Communism isn’t working: China’s shift to pseudo-capitalism

Kate Reynolds – Period 3

Karl Marx explains in Chapter 2 of “The Communist Manifesto” that several steps must be taken in order to enforce communism. Marx states that one of the steps that should be taken is “[e]qual liability of all to work. Establishment of industrial armies, especially for agriculture” [1]. Marx argues that industrial armies should be established for the benefit of society and to help keep a country’s economy competitive. In the time period known as the Great Leap Forward, China attempted to apply this strategy and instantiated industrial armies in order to develop agriculture and industry. Everyone in the society worked for the common good. Although it appeared successful at first, China was unable to meet its bare minimum requirement for harvest and it is estimated that around 9 million people died of starvation in 1960 alone. Mao Zedong, chairman of the Communist party, admitted failure [2]. In communist economies today such as China, the realistic application of communism strays far from the ideal society that Marx had constructed in “The Communist Manifesto.”

Marx then explores his view of the negative effects of capitalism: “the need of a constantly expanding market for its products chases the bourgeoisie over the entire surface of the globe. It must nestle everywhere, settle everywhere, establish connexions everywhere” [3]. Rather than mirroring Marx’s utopia of peace and a balanced economy, China is doing whatever it takes in order to remain competitive in the industrial market. In order to do this, China is sending teams to the United States to learn western business practices, and then stealing these practices and bringing them back to China. Rather than forming their own business innovation, China is dependent on economic theft. This theft is creating an “industrial war” – a sort of cyber war in which the United States is firing against China for stealing tools to aid them in the industrial competition.

China’s economy has shifted to a sort of pseudo-capitalism that strays from Marx’s ideal communism. China has relied to this pseudo-capitalist society because they are unable to thrive as a purely communist economy, shown by the failure of the Great Leap Forward.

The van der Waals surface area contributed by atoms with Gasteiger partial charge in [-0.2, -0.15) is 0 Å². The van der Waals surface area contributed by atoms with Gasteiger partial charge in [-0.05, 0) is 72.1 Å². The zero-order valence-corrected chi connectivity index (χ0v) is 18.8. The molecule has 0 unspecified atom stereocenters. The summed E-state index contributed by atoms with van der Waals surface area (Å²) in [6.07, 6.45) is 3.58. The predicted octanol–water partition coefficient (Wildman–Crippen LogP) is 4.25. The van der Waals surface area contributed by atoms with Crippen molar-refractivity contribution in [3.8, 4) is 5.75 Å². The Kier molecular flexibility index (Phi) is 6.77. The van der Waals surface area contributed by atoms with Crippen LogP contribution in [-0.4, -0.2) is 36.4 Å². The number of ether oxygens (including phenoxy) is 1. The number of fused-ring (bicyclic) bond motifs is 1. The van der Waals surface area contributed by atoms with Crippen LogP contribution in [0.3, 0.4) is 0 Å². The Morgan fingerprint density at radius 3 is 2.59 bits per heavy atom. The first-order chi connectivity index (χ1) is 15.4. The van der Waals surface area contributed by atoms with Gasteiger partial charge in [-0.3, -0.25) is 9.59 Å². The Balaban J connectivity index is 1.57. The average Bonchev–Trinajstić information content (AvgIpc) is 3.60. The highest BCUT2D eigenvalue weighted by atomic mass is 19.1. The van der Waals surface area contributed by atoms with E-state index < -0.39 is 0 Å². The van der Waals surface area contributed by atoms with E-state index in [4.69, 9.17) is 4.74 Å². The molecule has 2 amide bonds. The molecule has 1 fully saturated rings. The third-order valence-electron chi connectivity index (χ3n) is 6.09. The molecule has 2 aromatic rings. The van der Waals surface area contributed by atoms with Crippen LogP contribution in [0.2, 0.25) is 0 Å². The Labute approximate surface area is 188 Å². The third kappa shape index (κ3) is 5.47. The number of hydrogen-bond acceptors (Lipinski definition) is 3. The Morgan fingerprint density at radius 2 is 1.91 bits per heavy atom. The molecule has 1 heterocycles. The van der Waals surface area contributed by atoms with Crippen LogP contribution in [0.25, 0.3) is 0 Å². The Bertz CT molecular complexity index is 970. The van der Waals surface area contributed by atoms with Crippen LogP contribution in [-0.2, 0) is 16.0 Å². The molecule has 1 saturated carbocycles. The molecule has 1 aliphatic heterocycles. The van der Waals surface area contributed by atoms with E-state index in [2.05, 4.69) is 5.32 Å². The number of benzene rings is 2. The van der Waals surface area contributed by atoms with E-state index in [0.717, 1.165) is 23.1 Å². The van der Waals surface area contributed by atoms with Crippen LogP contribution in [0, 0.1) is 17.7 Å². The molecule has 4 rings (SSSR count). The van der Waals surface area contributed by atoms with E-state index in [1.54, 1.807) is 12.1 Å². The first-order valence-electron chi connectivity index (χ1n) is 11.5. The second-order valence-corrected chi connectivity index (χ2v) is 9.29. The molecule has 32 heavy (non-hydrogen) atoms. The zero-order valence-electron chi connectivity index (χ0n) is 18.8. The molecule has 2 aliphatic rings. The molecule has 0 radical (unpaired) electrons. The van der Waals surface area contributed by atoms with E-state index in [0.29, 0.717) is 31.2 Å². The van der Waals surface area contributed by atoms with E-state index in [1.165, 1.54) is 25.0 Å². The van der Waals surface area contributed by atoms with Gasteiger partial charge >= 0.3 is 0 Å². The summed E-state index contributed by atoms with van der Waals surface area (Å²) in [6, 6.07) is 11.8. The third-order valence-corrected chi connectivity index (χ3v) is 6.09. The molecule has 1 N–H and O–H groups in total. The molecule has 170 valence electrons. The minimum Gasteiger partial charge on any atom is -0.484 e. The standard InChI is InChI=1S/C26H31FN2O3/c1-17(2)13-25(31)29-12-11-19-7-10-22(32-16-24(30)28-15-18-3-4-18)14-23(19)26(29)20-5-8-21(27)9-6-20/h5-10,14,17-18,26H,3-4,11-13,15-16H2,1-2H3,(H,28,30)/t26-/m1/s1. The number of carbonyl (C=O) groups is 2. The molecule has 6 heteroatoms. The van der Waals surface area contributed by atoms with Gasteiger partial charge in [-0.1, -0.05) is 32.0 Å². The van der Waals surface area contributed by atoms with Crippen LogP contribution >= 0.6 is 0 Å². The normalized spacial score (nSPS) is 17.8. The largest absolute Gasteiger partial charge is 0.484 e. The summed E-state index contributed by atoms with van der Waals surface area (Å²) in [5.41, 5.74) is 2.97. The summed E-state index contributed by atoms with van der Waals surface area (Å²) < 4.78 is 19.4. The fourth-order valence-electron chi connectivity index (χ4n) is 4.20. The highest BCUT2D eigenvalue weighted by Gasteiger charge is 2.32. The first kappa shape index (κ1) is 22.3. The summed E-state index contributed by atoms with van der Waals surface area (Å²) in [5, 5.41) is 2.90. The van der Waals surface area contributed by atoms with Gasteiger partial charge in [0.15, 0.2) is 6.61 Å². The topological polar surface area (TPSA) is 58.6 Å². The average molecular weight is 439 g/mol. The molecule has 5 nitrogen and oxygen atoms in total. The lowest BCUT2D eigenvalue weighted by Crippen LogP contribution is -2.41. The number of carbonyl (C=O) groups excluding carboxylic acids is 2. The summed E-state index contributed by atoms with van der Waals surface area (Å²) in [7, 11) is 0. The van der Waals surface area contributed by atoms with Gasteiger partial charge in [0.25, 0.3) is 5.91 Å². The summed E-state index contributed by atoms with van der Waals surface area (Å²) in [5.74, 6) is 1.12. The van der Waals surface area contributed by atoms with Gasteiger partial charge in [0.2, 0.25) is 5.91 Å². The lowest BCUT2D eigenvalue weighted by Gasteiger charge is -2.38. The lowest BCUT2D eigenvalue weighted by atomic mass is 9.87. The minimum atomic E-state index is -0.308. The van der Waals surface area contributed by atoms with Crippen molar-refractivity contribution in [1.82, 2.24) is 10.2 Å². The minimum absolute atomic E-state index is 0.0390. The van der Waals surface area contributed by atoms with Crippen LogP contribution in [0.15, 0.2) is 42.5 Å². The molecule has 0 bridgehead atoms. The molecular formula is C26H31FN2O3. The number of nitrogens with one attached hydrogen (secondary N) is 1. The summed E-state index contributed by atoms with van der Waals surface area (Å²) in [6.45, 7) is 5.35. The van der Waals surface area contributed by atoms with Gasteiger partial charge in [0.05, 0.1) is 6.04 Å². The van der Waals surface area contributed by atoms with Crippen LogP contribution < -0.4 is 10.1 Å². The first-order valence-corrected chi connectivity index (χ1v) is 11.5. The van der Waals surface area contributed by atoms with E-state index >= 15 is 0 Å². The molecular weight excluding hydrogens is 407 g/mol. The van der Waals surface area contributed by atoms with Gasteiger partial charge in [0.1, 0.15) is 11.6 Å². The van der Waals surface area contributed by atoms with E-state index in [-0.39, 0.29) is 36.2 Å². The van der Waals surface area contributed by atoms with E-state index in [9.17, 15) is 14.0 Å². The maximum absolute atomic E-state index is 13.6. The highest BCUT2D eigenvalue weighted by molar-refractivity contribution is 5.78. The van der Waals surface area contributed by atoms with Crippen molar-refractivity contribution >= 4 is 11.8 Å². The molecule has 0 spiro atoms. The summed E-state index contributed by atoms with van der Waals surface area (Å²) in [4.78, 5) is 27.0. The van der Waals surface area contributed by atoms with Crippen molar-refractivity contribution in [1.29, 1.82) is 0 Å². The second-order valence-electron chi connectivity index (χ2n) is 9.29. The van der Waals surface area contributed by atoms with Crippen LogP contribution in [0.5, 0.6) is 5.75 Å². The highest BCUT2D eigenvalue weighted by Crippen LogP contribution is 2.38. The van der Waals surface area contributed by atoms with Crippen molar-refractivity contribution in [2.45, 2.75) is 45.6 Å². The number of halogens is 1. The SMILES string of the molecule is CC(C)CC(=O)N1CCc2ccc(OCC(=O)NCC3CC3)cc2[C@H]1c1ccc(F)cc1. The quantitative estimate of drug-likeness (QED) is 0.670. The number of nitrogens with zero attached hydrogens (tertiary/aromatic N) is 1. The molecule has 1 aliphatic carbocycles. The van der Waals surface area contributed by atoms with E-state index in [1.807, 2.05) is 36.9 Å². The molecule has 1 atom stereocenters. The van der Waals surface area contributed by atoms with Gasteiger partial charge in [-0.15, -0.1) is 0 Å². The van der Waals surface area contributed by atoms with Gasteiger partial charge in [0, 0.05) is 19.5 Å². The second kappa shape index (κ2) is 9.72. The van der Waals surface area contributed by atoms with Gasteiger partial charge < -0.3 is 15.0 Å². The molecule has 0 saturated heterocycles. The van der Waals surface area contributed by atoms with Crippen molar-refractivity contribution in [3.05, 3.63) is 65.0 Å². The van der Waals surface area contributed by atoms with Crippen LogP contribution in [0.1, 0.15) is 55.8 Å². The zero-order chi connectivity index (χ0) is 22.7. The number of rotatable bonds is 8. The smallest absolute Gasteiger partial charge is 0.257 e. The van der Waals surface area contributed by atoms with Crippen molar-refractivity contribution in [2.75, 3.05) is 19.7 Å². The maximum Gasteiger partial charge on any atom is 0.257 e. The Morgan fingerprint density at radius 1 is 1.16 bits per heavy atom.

In “Liberty and Property” by Ludwig von Mises, Mises contradicts Marx’s views against capitalism and explains how capitalism can be used for good. Mises says that “capitalism is not simply mass production, but mass production to satisfy the needs of the masses” and later furthers upon capitalism:

The shortcoming of nineteenth-century historians and politicians was that they failed to realize that the workers were the main consumers of the products of industry. In their view, the wage earner was a man toiling for the sole benefit of a parasitic leisure class. They labored under the delusion that the factories had impaired the lot of the manual workers [4].

Marx failed to realize that capitalism was benefitting both classes. China cannot thrive as a communist society – they are unable to remain competitive and innovative and are becoming dependent on westernized economies. Through industrial war China can attempt to remain competitive; however, this shows that the ideal communist society that Marx designed is not effective in modern society as China is shifting towards capitalist ideologies.

[1] Marx, Karl. The Communist Manifesto, Chapter II, 6 .

[2] C. N. Trueman “The Great Leap Forward” historylearningsite.co.uk. The History Learning Site, 26 May 2015. 7 May 2018.

[3] Marx, Karl. The Communist Manifesto, Chapter I, 3.

[4] von Mises, Ludwig. Liberty and Property, 2.

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